The surname of OCCAGNO is a Spanish habitation name from places in the provinces of Almeria and Toledo. The placename is probably of pre-Roman origin, and may be akin to the North-Eastern Italian place-names OCCA and OCCAGNO, which have been claimed to be of Ligurian derivation. The names of habitation are derived from pre-existing names denoting towns, villages, farmsteads or other named habitations. Other classes of local names include those derived from the names of rivers, individual houses with signs on them, regions and in fact whole countries. As a general rule, the further someone travelled from his place of origin, the broader the designation. Someone who stayed at home might be known by the name of his farm or locality in the parish; someone who moved to another town might be known by the name of his village; while someone who moved to another county could acquire the name of the county or region from which he originated. The name is also spelt Occa and Occo.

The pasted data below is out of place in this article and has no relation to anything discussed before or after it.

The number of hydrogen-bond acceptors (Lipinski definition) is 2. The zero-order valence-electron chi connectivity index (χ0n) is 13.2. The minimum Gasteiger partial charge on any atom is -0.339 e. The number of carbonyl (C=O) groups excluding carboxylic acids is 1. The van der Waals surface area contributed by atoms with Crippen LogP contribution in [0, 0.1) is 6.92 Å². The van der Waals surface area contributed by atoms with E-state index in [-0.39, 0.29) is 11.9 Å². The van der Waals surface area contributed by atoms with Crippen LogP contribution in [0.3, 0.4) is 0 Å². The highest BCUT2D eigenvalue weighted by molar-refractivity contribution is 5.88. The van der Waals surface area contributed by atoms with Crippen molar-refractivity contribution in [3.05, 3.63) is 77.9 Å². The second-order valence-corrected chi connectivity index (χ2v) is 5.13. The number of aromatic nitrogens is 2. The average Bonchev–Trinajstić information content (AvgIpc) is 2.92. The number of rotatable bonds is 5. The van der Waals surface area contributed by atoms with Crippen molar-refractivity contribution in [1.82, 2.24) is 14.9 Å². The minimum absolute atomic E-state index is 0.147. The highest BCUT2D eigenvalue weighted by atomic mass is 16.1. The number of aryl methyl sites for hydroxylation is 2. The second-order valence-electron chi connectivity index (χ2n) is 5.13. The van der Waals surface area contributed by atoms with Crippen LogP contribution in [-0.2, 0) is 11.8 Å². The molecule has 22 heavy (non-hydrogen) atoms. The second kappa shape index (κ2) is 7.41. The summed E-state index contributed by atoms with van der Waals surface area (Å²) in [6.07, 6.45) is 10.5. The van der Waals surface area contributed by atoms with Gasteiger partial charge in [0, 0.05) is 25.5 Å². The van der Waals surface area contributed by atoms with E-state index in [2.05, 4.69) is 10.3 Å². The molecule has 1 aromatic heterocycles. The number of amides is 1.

The associated coat of arms is recorded in Rietstaps Armorial General. (Occo). The origin of badges and emblems, are traced to the earliest times, although, Heraldry, in fact, cannot be traced later than the 12th century, or at furthest the 11th century. At first armorial bearings were probably like surnames and assumed by each warrior at his free will and pleasure, his object being to distinguish himself from others. It has long been a matter of doubt when bearing Coats of Arms first became hereditary. It is known that in the reign of Henry V (1413-1422), a proclamation was issued, prohibiting the use of heraldic ensigns to all who could not show an original and valid right, except those 'who had borne arms at Agincourt'. The College of Arms (founded in 1483) is the Royal corporation of heralds who record proved pedigrees and grant armorial bearings.
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